David Fleming, on ‘Encounter’

Extract from the late David Fleming’s Lean Logic: A Dictionary for the Future and How to Survive It chosen for Kosmos by the book’s editor Shaun Chamberlin

David Fleming

ENCOUNTER: The act of recognising something—a person, a practice, a system—on its own terms.  The particular character and wholeness of the other is acknowledged.  Encounter knows the limits to its understanding; acknowledging that the other has its wildness, its privacy, its own reasons, its defences against invasive explanation.

It does not approach systems with crafted innocence and call it evidence-based science. It is not embarrassed by the application of judgment.  It does not pretend to understand the whole school just on the evidence of dissecting the geography teacher.

Encounter means being aware that you are in the presence of something which has business and an agenda of its own, and which cannot be tamed by your understanding. To see nature as a whole, as its own self, you need to approach it with the manners of the stranger—as noted by the great ecologist, Henry David Thoreau (1817–1862),

To conceive of it with a total apprehension I must for the thousandth time approach it as something totally strange.

When the animal ecologist, Stephan Harding, observed the little muntjac deer in Rushbeds Wood—little pools of life, chewing their cud, pausing for a moment of meditative tranquillity, and seeming to radiate light in the shadows—there was encounter. When the system you have been studying looks back at you, it is not understanding that hangs in the air, but “hallo”. There is conversation. You are not alone.

Holism is sometimes reduced to a brief and benign glance at the surface, rather than persistent and deep engagement with a system, including some painstaking understanding of at least some of its parts. Without that, you are not being “holistic”; you are flattering your intuition with powers of insight which you may not have fully earned.

Encounter is about the fundamental experience of not being alone. It is free of the curse of understanding, which opens up the path to control. If, for instance, Harding had programmed the muntjac he was observing (perhaps with genetic engineering, implanted chips and wireless technology), he would understand it better, but there would be no encounter, just an extension of his clever self, a lonely scientific experimenter in a wood. To control is to be alone: there is nothing there which calls for engagement and a response. There is no need, if alone, for logic, or manners.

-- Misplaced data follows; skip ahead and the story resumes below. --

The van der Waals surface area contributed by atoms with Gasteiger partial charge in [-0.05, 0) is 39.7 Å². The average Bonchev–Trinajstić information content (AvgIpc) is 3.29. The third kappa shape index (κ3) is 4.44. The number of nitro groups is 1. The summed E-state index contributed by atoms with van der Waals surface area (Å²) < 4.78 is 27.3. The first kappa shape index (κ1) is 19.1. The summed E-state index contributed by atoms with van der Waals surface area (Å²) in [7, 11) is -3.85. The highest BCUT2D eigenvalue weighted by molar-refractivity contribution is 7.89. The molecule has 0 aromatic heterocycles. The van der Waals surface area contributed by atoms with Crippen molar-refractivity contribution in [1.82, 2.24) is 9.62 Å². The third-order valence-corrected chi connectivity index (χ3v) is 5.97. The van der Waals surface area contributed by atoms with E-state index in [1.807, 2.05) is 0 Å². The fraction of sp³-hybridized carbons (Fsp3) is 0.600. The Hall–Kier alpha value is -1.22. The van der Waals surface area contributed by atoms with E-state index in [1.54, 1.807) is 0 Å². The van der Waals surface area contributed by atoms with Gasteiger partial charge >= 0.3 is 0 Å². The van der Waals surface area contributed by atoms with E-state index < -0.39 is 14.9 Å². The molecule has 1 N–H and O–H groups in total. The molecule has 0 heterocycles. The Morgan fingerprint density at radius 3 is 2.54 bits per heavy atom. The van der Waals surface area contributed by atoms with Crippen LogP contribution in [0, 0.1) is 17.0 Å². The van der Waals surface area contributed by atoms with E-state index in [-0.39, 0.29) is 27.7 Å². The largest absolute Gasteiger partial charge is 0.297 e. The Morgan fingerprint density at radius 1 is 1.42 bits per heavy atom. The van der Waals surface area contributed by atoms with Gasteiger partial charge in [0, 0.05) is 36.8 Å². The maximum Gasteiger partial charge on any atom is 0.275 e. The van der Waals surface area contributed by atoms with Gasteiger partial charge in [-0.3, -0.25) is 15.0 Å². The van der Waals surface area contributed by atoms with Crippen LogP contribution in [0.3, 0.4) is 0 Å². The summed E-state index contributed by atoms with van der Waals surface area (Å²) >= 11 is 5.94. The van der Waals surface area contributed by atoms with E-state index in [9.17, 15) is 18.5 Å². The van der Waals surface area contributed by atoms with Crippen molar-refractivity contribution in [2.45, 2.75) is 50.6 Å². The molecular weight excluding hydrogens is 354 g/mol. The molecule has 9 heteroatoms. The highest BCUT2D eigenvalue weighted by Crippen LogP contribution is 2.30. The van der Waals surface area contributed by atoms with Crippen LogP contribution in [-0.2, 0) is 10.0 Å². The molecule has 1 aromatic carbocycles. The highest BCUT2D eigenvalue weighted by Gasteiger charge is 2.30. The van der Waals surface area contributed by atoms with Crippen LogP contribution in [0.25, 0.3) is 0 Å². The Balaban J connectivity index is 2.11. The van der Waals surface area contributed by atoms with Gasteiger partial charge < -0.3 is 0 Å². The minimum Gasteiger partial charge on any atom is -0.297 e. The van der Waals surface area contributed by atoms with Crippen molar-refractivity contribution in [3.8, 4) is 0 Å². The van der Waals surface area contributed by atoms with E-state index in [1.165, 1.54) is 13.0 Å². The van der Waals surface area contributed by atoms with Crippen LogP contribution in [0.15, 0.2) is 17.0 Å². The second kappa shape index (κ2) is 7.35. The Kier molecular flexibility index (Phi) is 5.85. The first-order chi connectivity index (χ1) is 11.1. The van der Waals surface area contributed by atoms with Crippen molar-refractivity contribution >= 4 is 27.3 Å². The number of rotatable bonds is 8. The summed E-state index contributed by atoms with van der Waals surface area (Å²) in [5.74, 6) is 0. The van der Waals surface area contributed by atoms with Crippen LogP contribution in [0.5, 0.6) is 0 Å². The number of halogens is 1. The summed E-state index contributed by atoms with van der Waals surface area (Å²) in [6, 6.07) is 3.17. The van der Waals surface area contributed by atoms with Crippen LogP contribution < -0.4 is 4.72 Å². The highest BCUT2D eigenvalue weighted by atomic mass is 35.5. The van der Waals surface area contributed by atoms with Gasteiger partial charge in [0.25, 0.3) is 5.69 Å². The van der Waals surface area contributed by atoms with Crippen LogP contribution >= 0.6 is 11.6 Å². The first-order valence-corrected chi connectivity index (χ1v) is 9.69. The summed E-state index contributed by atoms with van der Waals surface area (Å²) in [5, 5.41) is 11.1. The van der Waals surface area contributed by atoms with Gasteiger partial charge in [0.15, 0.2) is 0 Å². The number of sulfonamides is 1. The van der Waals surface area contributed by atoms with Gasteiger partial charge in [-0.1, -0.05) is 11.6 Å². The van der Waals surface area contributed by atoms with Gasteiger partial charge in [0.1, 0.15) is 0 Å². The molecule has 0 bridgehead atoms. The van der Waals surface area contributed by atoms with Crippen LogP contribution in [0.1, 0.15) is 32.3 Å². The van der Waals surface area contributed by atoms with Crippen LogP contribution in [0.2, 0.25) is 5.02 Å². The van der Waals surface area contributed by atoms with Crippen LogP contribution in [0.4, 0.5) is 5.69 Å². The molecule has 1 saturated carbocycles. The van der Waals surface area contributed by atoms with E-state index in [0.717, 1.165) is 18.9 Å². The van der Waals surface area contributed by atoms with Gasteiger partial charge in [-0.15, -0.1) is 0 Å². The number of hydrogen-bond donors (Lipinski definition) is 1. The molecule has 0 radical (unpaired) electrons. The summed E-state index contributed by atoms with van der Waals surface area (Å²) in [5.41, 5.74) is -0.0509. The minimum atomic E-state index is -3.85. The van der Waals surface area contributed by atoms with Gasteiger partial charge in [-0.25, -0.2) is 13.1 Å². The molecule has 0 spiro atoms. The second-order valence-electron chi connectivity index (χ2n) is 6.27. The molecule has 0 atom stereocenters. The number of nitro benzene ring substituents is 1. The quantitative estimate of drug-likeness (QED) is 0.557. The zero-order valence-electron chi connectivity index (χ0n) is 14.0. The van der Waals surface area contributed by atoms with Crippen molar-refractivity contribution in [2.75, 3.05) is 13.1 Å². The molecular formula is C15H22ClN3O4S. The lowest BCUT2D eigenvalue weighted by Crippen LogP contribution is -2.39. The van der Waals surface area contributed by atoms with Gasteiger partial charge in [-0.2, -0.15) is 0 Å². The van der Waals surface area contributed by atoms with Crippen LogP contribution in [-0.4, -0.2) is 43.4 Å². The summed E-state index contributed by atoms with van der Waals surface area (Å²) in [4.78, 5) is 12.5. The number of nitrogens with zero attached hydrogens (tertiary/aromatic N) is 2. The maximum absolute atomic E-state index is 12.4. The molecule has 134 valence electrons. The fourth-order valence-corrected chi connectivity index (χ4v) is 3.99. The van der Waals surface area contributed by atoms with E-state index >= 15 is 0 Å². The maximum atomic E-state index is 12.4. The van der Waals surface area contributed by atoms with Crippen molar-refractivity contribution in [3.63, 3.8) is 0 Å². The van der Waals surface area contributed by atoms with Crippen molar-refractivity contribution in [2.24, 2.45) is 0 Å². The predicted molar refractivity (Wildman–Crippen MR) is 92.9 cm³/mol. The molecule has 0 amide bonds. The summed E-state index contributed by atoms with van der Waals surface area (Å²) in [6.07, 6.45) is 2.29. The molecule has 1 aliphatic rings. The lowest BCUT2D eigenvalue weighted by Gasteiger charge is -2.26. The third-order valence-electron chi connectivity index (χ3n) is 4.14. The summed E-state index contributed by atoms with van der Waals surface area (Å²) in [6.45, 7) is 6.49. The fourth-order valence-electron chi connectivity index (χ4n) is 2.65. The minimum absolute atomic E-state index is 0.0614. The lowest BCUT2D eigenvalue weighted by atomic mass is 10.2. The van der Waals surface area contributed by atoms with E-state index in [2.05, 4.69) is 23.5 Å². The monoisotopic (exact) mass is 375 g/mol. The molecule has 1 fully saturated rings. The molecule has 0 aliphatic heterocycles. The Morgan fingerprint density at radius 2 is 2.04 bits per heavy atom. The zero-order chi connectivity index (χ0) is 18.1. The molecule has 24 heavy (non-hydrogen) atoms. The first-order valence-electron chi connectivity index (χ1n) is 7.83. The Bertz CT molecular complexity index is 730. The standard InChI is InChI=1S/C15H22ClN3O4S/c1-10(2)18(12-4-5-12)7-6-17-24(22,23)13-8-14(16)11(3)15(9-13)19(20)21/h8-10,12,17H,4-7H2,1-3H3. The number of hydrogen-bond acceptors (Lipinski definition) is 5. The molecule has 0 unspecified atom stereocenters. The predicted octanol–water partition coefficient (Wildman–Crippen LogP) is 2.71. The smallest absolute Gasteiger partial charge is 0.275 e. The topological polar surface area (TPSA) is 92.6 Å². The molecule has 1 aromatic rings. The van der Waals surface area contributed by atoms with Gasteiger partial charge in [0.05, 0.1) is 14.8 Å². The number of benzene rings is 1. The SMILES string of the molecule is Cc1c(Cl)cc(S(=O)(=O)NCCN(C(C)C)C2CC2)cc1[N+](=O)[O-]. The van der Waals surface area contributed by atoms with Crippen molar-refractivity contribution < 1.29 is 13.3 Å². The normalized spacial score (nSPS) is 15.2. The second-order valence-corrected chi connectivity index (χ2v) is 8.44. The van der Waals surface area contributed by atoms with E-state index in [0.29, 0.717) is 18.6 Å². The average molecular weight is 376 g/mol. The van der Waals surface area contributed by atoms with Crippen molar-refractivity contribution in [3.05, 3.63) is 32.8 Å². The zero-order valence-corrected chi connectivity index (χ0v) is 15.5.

The starting point for encounter, then, is the hallo reaction, the acknowledgement that there is something there which is ‘quick’—which has the gift of life, self, soul and the ability to surprise. It is also the starting point for thought, the signal for logic to stir into life.

By filling its environment with things it can control, the industrial market economy has lost its grip on logic at roughly the same speed and time as it has emptied its environment of things it can say hallo to.

Observing a little system chewing its cud among the shadows on a summer afternoon is good. Encountering a little muntjac is better. It can start you thinking.

VIDEO | Encountering Another Being II

Dr. Stephan Harding, Resident Ecologist at Schumacher College, shares a moment of magic in describing the idea of ‘encounter’. Viewed by millions, this is a segment of the forthcoming film about the radical economist and ecologist, David Fleming, ‘The Seed Beneath the Snow’.
Find out more here: flemingpolicycentre.org.uk/seed-beneath-snow/